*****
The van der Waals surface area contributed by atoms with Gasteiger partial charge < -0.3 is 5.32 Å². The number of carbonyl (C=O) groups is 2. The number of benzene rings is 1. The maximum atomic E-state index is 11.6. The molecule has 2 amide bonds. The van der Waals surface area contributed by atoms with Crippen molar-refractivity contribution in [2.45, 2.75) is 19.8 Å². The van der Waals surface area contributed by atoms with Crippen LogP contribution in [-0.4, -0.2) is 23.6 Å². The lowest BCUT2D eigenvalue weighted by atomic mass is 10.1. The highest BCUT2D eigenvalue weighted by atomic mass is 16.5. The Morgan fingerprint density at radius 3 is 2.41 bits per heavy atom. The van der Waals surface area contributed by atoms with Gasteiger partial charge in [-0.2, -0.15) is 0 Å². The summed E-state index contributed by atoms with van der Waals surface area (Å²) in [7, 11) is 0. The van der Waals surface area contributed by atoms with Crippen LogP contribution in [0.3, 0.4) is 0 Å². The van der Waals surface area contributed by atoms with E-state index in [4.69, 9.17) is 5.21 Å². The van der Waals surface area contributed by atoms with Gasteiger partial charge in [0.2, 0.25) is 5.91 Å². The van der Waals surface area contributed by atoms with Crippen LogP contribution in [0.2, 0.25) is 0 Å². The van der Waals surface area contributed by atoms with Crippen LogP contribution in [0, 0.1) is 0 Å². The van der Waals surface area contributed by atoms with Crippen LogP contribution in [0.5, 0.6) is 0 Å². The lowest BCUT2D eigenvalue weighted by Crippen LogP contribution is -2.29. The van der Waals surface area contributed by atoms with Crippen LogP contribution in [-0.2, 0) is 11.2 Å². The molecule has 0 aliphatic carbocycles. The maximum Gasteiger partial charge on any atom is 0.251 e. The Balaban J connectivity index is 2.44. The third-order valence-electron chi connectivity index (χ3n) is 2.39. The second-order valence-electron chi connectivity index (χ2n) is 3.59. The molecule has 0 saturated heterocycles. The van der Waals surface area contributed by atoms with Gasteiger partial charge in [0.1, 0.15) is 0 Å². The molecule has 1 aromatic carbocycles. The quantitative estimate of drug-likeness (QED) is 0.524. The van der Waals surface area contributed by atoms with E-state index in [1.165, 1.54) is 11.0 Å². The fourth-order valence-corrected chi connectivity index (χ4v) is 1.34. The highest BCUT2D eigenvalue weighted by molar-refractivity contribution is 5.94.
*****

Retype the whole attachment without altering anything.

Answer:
The van der Waals surface area contributed by atoms with Gasteiger partial charge < -0.3 is 5.32 Å². The number of carbonyl (C=O) groups is 2. The number of benzene rings is 1. The maximum atomic E-state index is 11.6. The molecule has 2 amide bonds. The van der Waals surface area contributed by atoms with Crippen molar-refractivity contribution in [2.45, 2.75) is 19.8 Å². The van der Waals surface area contributed by atoms with Crippen LogP contribution in [-0.4, -0.2) is 23.6 Å². The lowest BCUT2D eigenvalue weighted by atomic mass is 10.1. The highest BCUT2D eigenvalue weighted by atomic mass is 16.5. The Morgan fingerprint density at radius 3 is 2.41 bits per heavy atom. The van der Waals surface area contributed by atoms with Gasteiger partial charge in [-0.2, -0.15) is 0 Å². The summed E-state index contributed by atoms with van der Waals surface area (Å²) in [7, 11) is 0. The van der Waals surface area contributed by atoms with Crippen LogP contribution in [0.3, 0.4) is 0 Å². The van der Waals surface area contributed by atoms with E-state index in [4.69, 9.17) is 5.21 Å². The van der Waals surface area contributed by atoms with Gasteiger partial charge in [0.2, 0.25) is 5.91 Å². The van der Waals surface area contributed by atoms with Crippen LogP contribution in [0.2, 0.25) is 0 Å². The van der Waals surface area contributed by atoms with Crippen LogP contribution in [0, 0.1) is 0 Å². The van der Waals surface area contributed by atoms with Crippen LogP contribution in [0.5, 0.6) is 0 Å². The lowest BCUT2D eigenvalue weighted by Crippen LogP contribution is -2.29. The van der Waals surface area contributed by atoms with Crippen LogP contribution in [-0.2, 0) is 11.2 Å². The molecule has 0 aliphatic carbocycles. The maximum Gasteiger partial charge on any atom is 0.251 e. The Balaban J connectivity index is 2.44. The third-order valence-electron chi connectivity index (χ3n) is 2.39. The second-order valence-electron chi connectivity index (χ2n) is 3.59. The molecule has 0 saturated heterocycles. The van der Waals surface area contributed by atoms with Gasteiger partial charge in [0.1, 0.15) is 0 Å². The molecule has 1 aromatic carbocycles. The quantitative estimate of drug-likeness (QED) is 0.524. The van der Waals surface area contributed by atoms with E-state index in [1.165, 1.54) is 11.0 Å². The fourth-order valence-corrected chi connectivity index (χ4v) is 1.34. The highest BCUT2D eigenvalue weighted by molar-refractivity contribution is 5.94.